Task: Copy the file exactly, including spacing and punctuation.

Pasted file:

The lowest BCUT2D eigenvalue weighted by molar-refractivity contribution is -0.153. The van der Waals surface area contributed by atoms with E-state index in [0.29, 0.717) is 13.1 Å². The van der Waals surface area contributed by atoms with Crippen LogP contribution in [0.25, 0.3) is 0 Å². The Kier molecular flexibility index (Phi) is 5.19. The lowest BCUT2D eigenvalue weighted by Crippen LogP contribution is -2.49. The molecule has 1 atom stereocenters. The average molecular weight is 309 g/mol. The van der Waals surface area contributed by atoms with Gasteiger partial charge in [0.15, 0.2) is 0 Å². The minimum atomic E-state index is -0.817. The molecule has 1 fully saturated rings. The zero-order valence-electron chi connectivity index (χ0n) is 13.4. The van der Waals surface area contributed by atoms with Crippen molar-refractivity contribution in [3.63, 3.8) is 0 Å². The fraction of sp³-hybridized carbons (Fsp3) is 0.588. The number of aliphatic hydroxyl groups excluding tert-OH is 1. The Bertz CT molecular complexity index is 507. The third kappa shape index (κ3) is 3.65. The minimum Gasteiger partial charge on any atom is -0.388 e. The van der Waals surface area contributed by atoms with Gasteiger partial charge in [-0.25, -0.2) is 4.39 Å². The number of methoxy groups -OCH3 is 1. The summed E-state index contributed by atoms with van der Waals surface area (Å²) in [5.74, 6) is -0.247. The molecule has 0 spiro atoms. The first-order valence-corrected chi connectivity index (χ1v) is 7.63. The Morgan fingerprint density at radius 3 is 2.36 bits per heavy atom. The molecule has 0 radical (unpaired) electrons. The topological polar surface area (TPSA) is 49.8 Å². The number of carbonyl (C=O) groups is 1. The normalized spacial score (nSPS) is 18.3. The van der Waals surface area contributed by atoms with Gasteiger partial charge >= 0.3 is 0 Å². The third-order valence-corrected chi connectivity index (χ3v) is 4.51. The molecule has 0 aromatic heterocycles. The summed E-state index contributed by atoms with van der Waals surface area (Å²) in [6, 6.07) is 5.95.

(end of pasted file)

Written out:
The lowest BCUT2D eigenvalue weighted by molar-refractivity contribution is -0.153. The van der Waals surface area contributed by atoms with E-state index in [0.29, 0.717) is 13.1 Å². The van der Waals surface area contributed by atoms with Crippen LogP contribution in [0.25, 0.3) is 0 Å². The Kier molecular flexibility index (Phi) is 5.19. The lowest BCUT2D eigenvalue weighted by Crippen LogP contribution is -2.49. The molecule has 1 atom stereocenters. The average molecular weight is 309 g/mol. The van der Waals surface area contributed by atoms with Gasteiger partial charge in [0.15, 0.2) is 0 Å². The minimum atomic E-state index is -0.817. The molecule has 1 fully saturated rings. The zero-order valence-electron chi connectivity index (χ0n) is 13.4. The van der Waals surface area contributed by atoms with Crippen molar-refractivity contribution in [3.63, 3.8) is 0 Å². The fraction of sp³-hybridized carbons (Fsp3) is 0.588. The number of aliphatic hydroxyl groups excluding tert-OH is 1. The Bertz CT molecular complexity index is 507. The third kappa shape index (κ3) is 3.65. The minimum Gasteiger partial charge on any atom is -0.388 e. The van der Waals surface area contributed by atoms with Gasteiger partial charge in [-0.25, -0.2) is 4.39 Å². The number of methoxy groups -OCH3 is 1. The summed E-state index contributed by atoms with van der Waals surface area (Å²) in [5.74, 6) is -0.247. The molecule has 0 spiro atoms. The first-order valence-corrected chi connectivity index (χ1v) is 7.63. The Morgan fingerprint density at radius 3 is 2.36 bits per heavy atom. The molecule has 0 radical (unpaired) electrons. The topological polar surface area (TPSA) is 49.8 Å². The number of carbonyl (C=O) groups is 1. The normalized spacial score (nSPS) is 18.3. The van der Waals surface area contributed by atoms with Gasteiger partial charge >= 0.3 is 0 Å². The third-order valence-corrected chi connectivity index (χ3v) is 4.51. The molecule has 0 aromatic heterocycles. The summed E-state index contributed by atoms with van der Waals surface area (Å²) in [6, 6.07) is 5.95.